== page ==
Building the sustainable urban future
Among environmentalists and urban theorists who don’t believe societal collapse is inevitable, the prevailing wisdom dictates that high-density urban areas are the key to creating a sustainable society. Smaller housing units, walkable neighborhoods, locally produced energy and food, and access to bicycles and mass transit create a smaller carbon footprint than large homes in low-density neighborhoods and towns connected by highways. This much is known. That this formula for urban sustainability has entered the mainstream is a positive development, but it overlooks one major factor in determining livability and, indeed, the stability of society: natural resources in general, and energy in particular.
Edward Glaeser, Alex Steffen, and Geoffrey West are ardent supporters of high-density cities. Glaeser, a Harvard economist, argues for constructing skyscrapers (anathema to many environmentalists) to increase the amount of residential and commercial space in a city’s central business district. The contrast between costs of living in Chicago and New York supports this thesis. Steffen, co-founder of Worldchanging, compares high-rise buildings to tent poles that boost a city’s overall density and sustainability. He about “reweaving the urban fabric” through infill development, retrofitting, and sharable services and spaces as means of reducing the carbon intensity of the city. And West, the physicist in search of a grand unifying urban theory, offers data that shows cities create economies of scale that suburbs and small towns cannot match: city dwellers use fewer natural resources and require less infrastructure investment than their suburban and rural counterparts, and this return to scale increases as the city becomes larger. On a per capita basis, New Yorkers consume fewer resources than Chicagoans, who consume few resources than Houstonians or Cincinnatians. Furthermore, he contends that access to culture, ideas, and other people make cities natural hubs of creativity and innovation; it’s this role that make cities the linchpins of a sustainable society.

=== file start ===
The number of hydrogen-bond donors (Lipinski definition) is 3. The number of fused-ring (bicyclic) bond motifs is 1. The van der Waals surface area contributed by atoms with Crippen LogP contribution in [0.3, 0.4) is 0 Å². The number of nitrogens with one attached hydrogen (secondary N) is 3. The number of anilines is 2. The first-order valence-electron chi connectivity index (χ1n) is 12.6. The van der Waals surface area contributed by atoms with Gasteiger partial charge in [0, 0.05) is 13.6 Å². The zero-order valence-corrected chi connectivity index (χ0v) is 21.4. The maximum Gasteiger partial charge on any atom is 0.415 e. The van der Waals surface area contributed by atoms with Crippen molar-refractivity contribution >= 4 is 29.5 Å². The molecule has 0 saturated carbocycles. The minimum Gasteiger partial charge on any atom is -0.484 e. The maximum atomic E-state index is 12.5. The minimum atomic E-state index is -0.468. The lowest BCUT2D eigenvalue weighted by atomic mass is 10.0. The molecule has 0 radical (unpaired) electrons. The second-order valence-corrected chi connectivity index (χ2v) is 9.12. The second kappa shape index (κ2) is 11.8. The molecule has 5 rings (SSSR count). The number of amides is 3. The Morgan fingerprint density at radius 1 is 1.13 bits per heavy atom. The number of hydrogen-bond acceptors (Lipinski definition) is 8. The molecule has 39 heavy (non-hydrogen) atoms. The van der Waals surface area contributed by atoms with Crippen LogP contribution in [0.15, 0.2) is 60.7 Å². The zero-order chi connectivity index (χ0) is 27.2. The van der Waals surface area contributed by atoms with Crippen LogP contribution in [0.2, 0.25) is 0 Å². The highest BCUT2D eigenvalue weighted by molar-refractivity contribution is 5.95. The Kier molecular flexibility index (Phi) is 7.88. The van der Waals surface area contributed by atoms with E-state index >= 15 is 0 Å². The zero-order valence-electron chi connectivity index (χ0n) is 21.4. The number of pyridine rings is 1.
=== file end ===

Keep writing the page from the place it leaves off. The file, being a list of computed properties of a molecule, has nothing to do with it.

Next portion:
Despite the low per capita carbon footprint of city dwellers, cities consume vast amounts of resources. Sure, the world would be better off if everyone lived in Chicago-style density as opposed to, say, Atlanta-style sprawl, but the sheer size and level of activity necessarily means that cities, as a whole, will consume a large portion of the planet’s energy, water, food, and other resources. Sustainability is a word that eludes a fixed meaning, but those who think about the future of cities (whether their visions are utopian or dystopian) agree that people will need to live closer to the resources that make modern civilization possible. The post-carbon future will not allow any more places like Las Vegas or Dubai.
Not until the last century did cities manage to grow without a major body of water nearby. Desert cities in the United States, Middle East, and Asia couldn’t bloom without a major investment in infrastructure and/or desalination technology. Providing water for cities, whether you’re diverting it from a river or removing its salt content, uses a lot of energy. Coal and nuclear provide much of the world’s electricity, but coal-fired power plants and nuclear reactors cannot be in close proximity to dense urban centers. Renewable energy production, however, can and should become a common part of the urban fabric. Buildings and communities that generate their own energy, grow (at least some) of their own food, and purify their own water must become standard operating procedure if the magnificent urban future of Glaeser, Steffen, and West is to become reality.
The sustainable society is urban, and the post-carbon cities that constitute this future scenario are dense, walkable, efficient, and provide access to mass transit. But that’s not enough. In addition to being hubs of culture and innovation, these cities must also become hubs of energy production. The era of cheap and easy fossil energy is ending, but the future need not be one of downgraded technology and diminished expectation. Solar energy will be available to meet society’s needs long beyond the scope of even the most forward-looking urban plan or energy forecast. The transition to a post-carbon society will be difficult, but it’s far from impossible. Perhaps the key is to eradicate the disconnect between the places we live in and the places that make our lifestyles possible. Just as the locavore movement reconnects people to their food and the land it grows on, a local energy movement will create a connection between people and the resources upon which they depend. It’s easy to take for granted the carbon-spewing power plant or wind farm located a hundred miles outside of the city, but a neighborhood solar energy generation center would be unforgettable. It would become entrenched in the urban fabric, and it would transform the ways we think about energy and the city.